November is Diabetes Awareness Month, and our team at Eyecare Center of Snohomish wants to use this occasion to bring attention to one of the most common diabetes-related conditions: diabetic retinopathy.
Diabetic retinopathy is the leading cause of blindness for adults between the ages of 20 and 74. But don’t let these statistics scare you, because with proper blood sugar control and eye treatments, you can prevent your vision from worsening.
Our optometrist, Dr. Anup Deol, has extensive experience diagnosing diabetic retinopathy. Here’s what she wants you to know about the causes of diabetic eye degeneration.
Uncontrolled blood sugar levels
Diabetic retinopathy doesn’t develop overnight. It usually develops decades after diagnosis, usually in patients who have poor control over their blood sugar levels.
A good tool for determining whether your blood sugar levels are on point is the A1C test, which looks at your average blood sugar level over the last three months. If your blood sugar level is high, you may have to adjust your diet and focus on foods that have a low glycemic index.
Decreased insulin sensitivity
Some diabetics also suffer from insulin resistance. This means that you may need more insulin to enable your cells to use the glucose from your diet. When your pancreas doesn’t secrete enough insulin or doesn’t use it properly, your blood sugar level skyrockets, damaging your organs and tissues.
So what should you do to gain more control over your blood sugar levels if you’re insulin resistant? Adopt a more active lifestyle and a healthy diet. Insulin levels improve after exercise, and weight loss is also shown to be beneficial.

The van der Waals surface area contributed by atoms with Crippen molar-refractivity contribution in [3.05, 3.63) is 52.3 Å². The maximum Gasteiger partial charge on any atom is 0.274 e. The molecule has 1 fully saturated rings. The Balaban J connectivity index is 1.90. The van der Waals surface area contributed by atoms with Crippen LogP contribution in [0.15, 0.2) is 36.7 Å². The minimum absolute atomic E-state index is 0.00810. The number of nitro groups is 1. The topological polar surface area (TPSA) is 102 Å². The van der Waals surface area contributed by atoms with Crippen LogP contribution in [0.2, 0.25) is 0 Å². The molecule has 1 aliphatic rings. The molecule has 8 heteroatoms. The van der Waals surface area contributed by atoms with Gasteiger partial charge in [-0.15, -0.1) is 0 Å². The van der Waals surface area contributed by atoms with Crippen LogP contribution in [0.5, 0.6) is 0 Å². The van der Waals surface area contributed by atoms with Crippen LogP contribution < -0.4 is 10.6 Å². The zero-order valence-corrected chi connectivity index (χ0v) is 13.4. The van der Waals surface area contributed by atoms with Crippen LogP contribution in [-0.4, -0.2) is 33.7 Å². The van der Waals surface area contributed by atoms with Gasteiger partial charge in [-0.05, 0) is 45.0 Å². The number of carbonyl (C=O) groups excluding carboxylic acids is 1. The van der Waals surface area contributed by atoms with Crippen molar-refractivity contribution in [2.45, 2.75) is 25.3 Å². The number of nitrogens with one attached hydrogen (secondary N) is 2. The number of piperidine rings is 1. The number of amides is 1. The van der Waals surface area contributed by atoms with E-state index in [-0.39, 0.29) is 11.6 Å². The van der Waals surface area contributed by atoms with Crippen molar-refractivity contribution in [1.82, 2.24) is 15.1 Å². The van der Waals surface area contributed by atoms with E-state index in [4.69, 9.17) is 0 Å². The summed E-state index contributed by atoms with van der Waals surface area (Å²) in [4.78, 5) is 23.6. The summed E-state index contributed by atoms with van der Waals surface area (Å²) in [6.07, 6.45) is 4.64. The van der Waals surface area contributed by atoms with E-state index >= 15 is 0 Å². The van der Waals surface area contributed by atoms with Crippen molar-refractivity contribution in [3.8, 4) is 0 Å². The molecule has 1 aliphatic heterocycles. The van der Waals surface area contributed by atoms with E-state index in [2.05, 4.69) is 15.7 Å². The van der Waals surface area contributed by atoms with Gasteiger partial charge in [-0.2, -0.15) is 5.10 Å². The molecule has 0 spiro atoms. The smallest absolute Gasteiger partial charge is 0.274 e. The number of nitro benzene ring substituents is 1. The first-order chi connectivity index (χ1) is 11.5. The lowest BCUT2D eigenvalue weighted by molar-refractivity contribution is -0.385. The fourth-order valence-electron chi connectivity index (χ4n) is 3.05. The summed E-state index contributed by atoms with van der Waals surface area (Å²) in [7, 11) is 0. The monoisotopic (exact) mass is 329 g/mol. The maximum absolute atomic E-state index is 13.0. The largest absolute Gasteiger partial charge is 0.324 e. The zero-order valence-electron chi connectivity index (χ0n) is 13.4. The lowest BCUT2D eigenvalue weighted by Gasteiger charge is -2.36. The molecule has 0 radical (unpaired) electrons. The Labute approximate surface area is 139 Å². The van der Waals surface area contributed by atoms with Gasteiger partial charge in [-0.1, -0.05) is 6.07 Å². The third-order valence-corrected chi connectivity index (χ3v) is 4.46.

Some medications may lead to decreased insulin sensitivity. If you suspect one of your medications is causing your body to be less sensitive to insulin, reach out to your doctor about your concerns.
In some cases, insulin resistance doesn’t respond to dietary changes alone. If this applies to you, speak with a medical professional and adjust your insulin levels accordingly.
Studies suggest that a B12 deficiency may also increase your chances of developing diabetic eye disease. Unfortunately, B12 deficiency is very common in diabetics because metformin, a commonly prescribed insulin sensitizer, decreases the absorption of B12.
Prevent diabetic eye disease from taking over
If you suspect you may be developing diabetic eye disease, we can help. With a simple consult, Dr. Deol can provide you with an accurate diagnosis and recommend a treatment plan to stall the progression of diabetic retinopathy. Contact us to schedule an appointment and find out more about your eye health.